Military wife shares secrets for thriving through separation
For immediate release: Plenty of couples share everything but a zip code. Fifteen million people in the US currently claim to be in a long distance relationship and a huge percentage of these fail. And for military families facing unimaginable stress, the statistics don’t look any better. According to data of active duty military, divorce rates are on the rise in every branch of the military. Divorce rates among those enlisted in the Army have nearly doubled since 2000. In Finding Joy: The Year Apart that Made Me a Better Wife, (Ambassador International; October 2015; $10.99, paperback) author Hope N. Griffin uses personal experience, real-world examples and Scripture to explore the possibility of a stronger, more fulfilling marriage.
Griffin’s husband received his orders. He’d be spending the next year in Iraq, leaving his wife and three children, ages 5, 3 and 1, behind in Texas. Griffin not only includes a candid recount of her own marriage struggles in Finding Joy, but she offers tips to help those in long distance relationships survive and thrive. “Despite the world around us, despite the fact that our soldiers leave on multiple deployments, despite the fact that we struggle with loneliness, depression, a lack of control, and soldiers who return to us many times broken (whether in spirit or physically), despite all of this, we can live full, happy lives,” she writes. “By doing so we will change the world around us, and we will bring joy to our children and friends and strength to our soldier while away and upon their return.”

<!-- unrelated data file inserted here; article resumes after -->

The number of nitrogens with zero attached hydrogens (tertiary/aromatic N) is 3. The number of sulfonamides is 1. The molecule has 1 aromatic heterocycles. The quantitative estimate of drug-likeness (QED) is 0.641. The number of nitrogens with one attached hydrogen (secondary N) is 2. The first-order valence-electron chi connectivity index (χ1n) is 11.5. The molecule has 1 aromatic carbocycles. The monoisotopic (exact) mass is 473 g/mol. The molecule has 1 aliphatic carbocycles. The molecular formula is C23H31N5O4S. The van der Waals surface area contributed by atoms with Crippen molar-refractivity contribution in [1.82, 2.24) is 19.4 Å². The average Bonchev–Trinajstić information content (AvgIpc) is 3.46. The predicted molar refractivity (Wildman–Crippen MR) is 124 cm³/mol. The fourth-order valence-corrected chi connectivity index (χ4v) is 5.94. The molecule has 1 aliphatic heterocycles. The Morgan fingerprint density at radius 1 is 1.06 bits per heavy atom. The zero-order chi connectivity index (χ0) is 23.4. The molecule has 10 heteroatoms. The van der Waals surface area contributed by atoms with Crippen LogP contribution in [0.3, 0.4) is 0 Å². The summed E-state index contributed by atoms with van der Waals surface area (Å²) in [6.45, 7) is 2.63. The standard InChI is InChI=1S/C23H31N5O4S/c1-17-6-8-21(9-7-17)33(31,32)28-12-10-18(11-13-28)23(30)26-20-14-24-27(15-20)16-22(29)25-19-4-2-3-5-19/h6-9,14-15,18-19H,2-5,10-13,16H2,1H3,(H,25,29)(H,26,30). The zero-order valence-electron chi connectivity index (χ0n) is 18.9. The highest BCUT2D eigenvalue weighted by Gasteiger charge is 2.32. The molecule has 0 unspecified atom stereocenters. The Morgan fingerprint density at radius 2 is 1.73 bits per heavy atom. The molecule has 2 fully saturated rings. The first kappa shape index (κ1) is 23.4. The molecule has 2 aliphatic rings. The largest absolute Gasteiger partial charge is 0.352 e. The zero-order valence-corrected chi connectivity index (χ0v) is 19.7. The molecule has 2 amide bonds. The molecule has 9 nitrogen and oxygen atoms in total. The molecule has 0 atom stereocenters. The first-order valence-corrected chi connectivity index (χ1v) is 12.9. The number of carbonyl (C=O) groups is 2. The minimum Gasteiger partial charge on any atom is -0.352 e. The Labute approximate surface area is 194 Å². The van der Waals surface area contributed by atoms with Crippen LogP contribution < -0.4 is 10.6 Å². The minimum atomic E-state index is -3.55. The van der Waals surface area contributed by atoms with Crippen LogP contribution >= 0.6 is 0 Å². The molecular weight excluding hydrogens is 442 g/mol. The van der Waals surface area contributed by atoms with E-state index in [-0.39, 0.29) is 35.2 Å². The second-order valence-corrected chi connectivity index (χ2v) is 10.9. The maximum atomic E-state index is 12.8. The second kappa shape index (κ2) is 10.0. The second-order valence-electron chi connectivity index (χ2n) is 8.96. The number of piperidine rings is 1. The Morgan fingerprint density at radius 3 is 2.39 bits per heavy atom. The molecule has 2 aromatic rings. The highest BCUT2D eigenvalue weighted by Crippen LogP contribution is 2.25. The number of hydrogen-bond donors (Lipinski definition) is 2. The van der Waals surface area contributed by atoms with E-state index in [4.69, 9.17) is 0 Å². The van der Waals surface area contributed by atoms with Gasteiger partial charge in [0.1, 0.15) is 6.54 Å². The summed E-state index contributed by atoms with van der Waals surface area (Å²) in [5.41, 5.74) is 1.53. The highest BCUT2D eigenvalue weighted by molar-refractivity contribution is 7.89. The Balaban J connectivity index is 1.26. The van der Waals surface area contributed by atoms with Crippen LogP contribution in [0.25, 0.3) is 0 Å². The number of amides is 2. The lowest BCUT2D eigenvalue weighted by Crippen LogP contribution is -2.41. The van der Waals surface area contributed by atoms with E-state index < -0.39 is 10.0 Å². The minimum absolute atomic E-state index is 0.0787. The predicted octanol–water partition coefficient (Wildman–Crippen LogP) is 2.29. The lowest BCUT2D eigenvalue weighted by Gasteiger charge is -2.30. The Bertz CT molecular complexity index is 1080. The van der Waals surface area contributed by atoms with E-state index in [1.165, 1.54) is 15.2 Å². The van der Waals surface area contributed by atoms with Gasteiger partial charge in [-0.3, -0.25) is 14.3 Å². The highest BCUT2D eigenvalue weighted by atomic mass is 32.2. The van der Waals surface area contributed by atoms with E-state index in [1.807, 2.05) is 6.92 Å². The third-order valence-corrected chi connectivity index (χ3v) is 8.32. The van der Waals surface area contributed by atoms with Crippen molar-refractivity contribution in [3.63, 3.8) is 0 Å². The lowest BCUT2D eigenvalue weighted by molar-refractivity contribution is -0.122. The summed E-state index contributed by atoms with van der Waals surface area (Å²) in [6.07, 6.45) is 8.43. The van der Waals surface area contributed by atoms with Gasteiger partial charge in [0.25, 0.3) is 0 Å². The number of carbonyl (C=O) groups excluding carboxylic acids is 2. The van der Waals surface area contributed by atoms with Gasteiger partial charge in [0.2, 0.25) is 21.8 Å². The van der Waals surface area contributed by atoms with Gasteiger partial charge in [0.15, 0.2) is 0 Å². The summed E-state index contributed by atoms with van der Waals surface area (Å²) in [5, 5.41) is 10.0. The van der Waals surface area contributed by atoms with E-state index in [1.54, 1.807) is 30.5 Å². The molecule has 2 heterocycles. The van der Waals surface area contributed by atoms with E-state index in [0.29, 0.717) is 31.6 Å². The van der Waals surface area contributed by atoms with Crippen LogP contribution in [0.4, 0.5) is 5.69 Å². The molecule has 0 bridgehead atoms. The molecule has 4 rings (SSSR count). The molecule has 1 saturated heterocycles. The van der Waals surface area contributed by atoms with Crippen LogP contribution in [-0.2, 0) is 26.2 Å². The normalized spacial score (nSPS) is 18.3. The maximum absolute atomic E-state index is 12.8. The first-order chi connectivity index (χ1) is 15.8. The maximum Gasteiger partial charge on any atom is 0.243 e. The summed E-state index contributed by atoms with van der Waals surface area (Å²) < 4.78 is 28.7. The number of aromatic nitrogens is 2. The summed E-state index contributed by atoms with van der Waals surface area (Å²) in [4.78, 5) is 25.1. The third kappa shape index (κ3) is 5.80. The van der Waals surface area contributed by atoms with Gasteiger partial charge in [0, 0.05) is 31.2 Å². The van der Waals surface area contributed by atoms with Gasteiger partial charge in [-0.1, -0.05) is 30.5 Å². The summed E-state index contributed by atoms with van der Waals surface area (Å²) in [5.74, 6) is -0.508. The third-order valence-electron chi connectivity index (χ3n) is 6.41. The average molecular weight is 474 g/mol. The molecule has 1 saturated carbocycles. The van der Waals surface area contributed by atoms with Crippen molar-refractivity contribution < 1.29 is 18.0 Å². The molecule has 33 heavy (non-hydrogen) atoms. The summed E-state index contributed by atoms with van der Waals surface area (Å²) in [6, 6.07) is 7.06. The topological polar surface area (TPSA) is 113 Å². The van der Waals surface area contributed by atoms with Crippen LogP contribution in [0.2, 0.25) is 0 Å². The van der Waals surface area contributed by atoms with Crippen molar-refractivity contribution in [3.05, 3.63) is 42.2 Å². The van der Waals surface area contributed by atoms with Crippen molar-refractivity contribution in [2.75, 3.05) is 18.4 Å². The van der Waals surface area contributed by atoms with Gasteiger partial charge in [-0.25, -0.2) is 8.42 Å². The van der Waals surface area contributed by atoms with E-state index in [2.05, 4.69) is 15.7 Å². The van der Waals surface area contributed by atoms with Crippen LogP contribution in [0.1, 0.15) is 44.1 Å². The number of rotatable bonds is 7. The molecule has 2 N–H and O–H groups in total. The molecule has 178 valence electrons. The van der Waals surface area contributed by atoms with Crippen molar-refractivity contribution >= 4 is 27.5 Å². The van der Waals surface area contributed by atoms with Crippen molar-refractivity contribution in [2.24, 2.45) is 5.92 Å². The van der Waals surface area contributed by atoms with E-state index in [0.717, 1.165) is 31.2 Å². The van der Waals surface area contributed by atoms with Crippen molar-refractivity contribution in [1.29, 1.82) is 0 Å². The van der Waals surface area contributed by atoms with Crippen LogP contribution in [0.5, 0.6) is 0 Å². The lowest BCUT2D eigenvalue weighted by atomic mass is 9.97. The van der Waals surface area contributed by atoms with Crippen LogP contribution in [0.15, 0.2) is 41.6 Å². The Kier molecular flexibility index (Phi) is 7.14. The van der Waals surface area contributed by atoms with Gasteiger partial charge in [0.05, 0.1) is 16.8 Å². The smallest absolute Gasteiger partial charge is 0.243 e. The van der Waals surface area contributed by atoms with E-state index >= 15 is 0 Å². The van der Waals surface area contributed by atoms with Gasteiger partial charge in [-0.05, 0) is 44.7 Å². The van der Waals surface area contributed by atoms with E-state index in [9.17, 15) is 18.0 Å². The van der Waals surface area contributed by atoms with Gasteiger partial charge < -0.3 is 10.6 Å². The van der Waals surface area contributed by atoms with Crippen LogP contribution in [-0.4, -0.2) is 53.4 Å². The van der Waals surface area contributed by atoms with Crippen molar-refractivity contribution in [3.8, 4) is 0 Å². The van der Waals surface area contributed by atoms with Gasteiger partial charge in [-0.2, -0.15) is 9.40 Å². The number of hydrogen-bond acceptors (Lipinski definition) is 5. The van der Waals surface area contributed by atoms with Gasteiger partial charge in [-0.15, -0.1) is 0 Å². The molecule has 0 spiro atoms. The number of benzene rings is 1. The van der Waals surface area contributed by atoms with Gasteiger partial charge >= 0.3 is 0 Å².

Finding Joy draws wisdom from the book of Esther, Scripture that helped Griffin in her own life. Esther was an ordinary person who did what was necessary when it mattered most, explains Griffin. Esther sacrificed her own well-being and was subsequently used by God in a mighty way because of it. “We can view deployment as a barrier to our dreams, a division in our marriages, and we can succumb to feelings of being trapped and isolated. It does not have to be that way,” writes Griffin. “Instead, we can find a way to praise God for deployments. We can thank Him for the time we are given to focus more on Him, for the reminder of how precious our spouses are, and the strength God has given us to wait.”
About the Author: As Fort Bliss Military Spouse of the Year 2015, Hope N. Griffin writes about her experience as a military spouse. Hope has an MABS from Dallas Theological Seminary. She writes for various online magazines and blogs, both fiction and nonfiction. Currently, Hope serves as the Director of Family Ministries at First Presbyterian in El Paso, TX. Her free time is spent loving on her children, volunteering, and drinking coffee on the back porch with her soldier.